(Bloomberg) -- Terms of Trade is a daily newsletter that untangles a world embroiled in trade wars. Sign up here. French Finance Minister Bruno Le Maire urged the U.S. to support a global overhaul of how the digital economy is taxed.Treasury Secretary Steven Mnuchin has said the U.S. supports the efforts of the Organisation for Economic Co-operation and Development, but he has suggested the first part of the OECD’s plan should be optional. Le Maire said on Sunday that this proposal “won’t work.”The U.S. needs to show “good faith” in the talks, Le Maire said on France 3 television, calling on Washington to back the plan that’s on the table. If no global deal can be reached, Europe will restart talks on introducing its own tax, he said.Read more: Why Digital Taxes Are the New Trade War Flashpoint: QuickTakeThe debate over how to tax big tech companies is heating up, with the U.S. threatening to impose tariffs on about $2.4 billion of French products in retaliation for a new French digital levy. Washington maintains that the tax will discriminate against U.S. companies, including tech giants such as Facebook Inc. and Amazon.com Inc.Le Maire said the French tax isn’t discriminatory, because it also hits European and Asian companies. Any retaliatory tariffs would have no legal basis, and France is prepared to fight them in the World Trade Organization if necessary, he said.“This is uselessly aggressive toward France,” Le Maire said.To contact the reporter on this story: Helene Fouquet in Paris at firstname.lastname@example.orgTo contact the editors responsible for this story: Ben Sills at email@example.com, Patrick Henry, James AmottFor more articles like this, please visit us at bloomberg.com©2019 Bloomberg L.P.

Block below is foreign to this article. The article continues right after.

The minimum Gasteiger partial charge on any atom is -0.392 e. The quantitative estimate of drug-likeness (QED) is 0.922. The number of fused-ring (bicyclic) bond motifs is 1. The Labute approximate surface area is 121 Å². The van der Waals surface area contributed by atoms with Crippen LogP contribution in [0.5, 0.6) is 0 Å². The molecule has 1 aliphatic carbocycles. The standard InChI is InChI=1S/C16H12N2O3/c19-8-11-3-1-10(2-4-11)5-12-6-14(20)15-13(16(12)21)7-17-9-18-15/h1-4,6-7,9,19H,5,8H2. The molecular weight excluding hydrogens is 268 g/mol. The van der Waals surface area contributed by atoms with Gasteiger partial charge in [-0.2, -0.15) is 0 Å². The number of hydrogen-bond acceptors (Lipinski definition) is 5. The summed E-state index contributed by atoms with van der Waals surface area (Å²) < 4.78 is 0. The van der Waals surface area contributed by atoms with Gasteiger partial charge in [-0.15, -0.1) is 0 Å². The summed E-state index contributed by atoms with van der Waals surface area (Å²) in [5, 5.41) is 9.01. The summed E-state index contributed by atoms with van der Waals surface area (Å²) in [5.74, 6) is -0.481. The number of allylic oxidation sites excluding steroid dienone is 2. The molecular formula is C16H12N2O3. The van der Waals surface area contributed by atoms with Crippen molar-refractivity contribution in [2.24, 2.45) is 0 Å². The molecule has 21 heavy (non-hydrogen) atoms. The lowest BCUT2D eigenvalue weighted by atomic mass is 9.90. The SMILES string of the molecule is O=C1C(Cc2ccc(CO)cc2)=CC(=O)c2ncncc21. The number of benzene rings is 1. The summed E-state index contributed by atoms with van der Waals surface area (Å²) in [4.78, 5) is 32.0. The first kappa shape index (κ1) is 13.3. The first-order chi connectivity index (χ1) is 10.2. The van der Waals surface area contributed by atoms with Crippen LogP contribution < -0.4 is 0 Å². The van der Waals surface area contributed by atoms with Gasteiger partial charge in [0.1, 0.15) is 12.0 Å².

(Bloomberg) -- Chris Ballinger came away from a year of crunching numbers at Toyota Motor Corp.’s Silicon Valley skunkworks convinced that his dream of automotive automation was no more fanciful than his bosses’ ambition to make a vehicle that can drive itself.So the former derivatives trader who spent 14 months as finance chief at Toyota’s innovation hub launched a non-profit that aims to turn cars into rolling wallets able to autonomously make and receive payments in a virtual currency. Drivers would earn small sums for sharing data on everything from traffic congestion to weather and be debited for infrastructure use and contribution to pollution.‘’Everyone focusing on autonomous vehicles thinks they’ll be able to drink cognac in the back, but machines will do many other things autonomously before they can surmount a problem of driving around somewhere like Bangalore or in particularly bad weather,” said Ballinger, a 62-year-old resident of Los Angeles, where he runs his Mobility Open Blockchain Initiative. “It’s a very hard engineering problem, but setting up machine-to machine payments is comparatively very simple.”Simple is a relative word. The vision is as futuristic as it is ambitious. It depends on a myriad of technological advancements, not to mention regulatory change and cooperation among traditional rivals. While cars already have ever more computing power, changing long-held views on infrastructure funding, vehicle ownership and even the nature of money could prove insurmountable. And then there’s the law of unintended consequences.“When tech is applied to cities and transportation by smart people who understand tech but don’t understand cities, the outcome can actually be bad for cities and create new or bigger problems,’’ says Brent Toderian, former chief city planner in Vancouver. “There’s a danger to boosterism with these kinds of ideas, and a need to be cautious and critical in a way that tech folks often aren’t.’’ As an example, he said new technology could lead to more driving, reducing any positive environmental impact such advances were supposed to deliver.Whatever the challenges, the mobility sector is -- in industry jargon -- a burning platform, meaning urgent change is required to head off obsolescence. While artificial intelligence and blockchain could make Ballinger’s vision possible, the dominance of a small club of Silicon Valley heavyweights means automakers risk being left behind in the digital age, said Jamie Burke, an adviser to MOBI and founder of Outlier Ventures, which invests in companies developing such technologies.Facebook Inc.’s Libra stablecoin, a global currency that social networking behemoth is developing, is like gasoline on the burning platform he said.“We don’t have the luxury of tinkering around anymore, we need to get our acts together to accelerate action toward what is moving already,” said Ballinger. “Everybody is asking should every market have its own token and do we need to have one?”Ballinger co-founded MOBI last year with the likes of BMW AG and Ford Motor Co among its founding members. The consortium, which now has about 90 members from International Business Machines Corp. to Honda Motor Co., is exploring how blockchain and related technologies can contribute to a safer and more efficient transport system, while also reducing congestion and pollution.The first blockchain — a public ledger -- was created to track Bitcoin transactions, and the technology has since been adopted far beyond the realm of cryptocurrencies for everything from enabling international payments to verifying products in a supply chain. The digital currency universe has also expanded rapidly in the past decade, with low-volatility digital tokens known as stablecoins among the fastest growing sub sectors.For the vision to materialize, city infrastructure will have to be equipped to communicate with vehicles. Smart cities, urban metropolises pulsating with sensors and powered by artificial intelligence, are on the drawing board. Alphabet Inc.’s urban innovation unit Sidewalk Labs LLC is working on creating a “city of the future” on Toronto’s waterfront.The building blocks exist, making the bigger challenge getting the various technologies and devices to communicate, according to Maria Minaricova, head of business development at Fetch.ai, a Cambridge, U.K.-based company focused on AI, blockchain and internet of things technologies that is also a member of the MOBI consortium.“There are already so many sensors -- cars have sensors, so do traffic lights and cameras, and so on -- but they’re currently disconnected and what’s also missing is interoperability,” said Minaricova. “Historically if you produced somethingm, you would keep it on your platform and it could only communicate with your devices, but the new generation will need to open this up so all devices can speak to each other.”MOBI is now working with BMW, Ford, Honda, General Motors Co. and Renault SA to develop a trusted digital identity for vehicles as a first step toward enabling a mobility payments network. Last month MOBI hosted a gathering of industry executives in Los Angeles to discuss how such a payments system might work.MOBI could develop an industry stablecoin, as low volatility virtual currencies are known, or use an existing coin to make and receive micropayments on a blockchain network, says Ballinger. The project would not only change how vehicles and cities interact but could also provide a real world use case for digital currencies beyond speculation.“Everyone is excited by the promise of technology and waiting for the first killer app, for what will be to digital currencies what email is to the internet,” he says. “That is, where does it get used in a way that consumers find it adds value compared to existing payment systems, and we think mobility and machine-to-machine payments are likely to be one such area because we have big issues with funding public infrastructure and charging for congestion and carbon.”To contact the author of this story: Alastair Marsh in London at firstname.lastname@example.orgTo contact the editor responsible for this story: James Hertling at email@example.comFor more articles like this, please visit us at bloomberg.com©2019 Bloomberg L.P.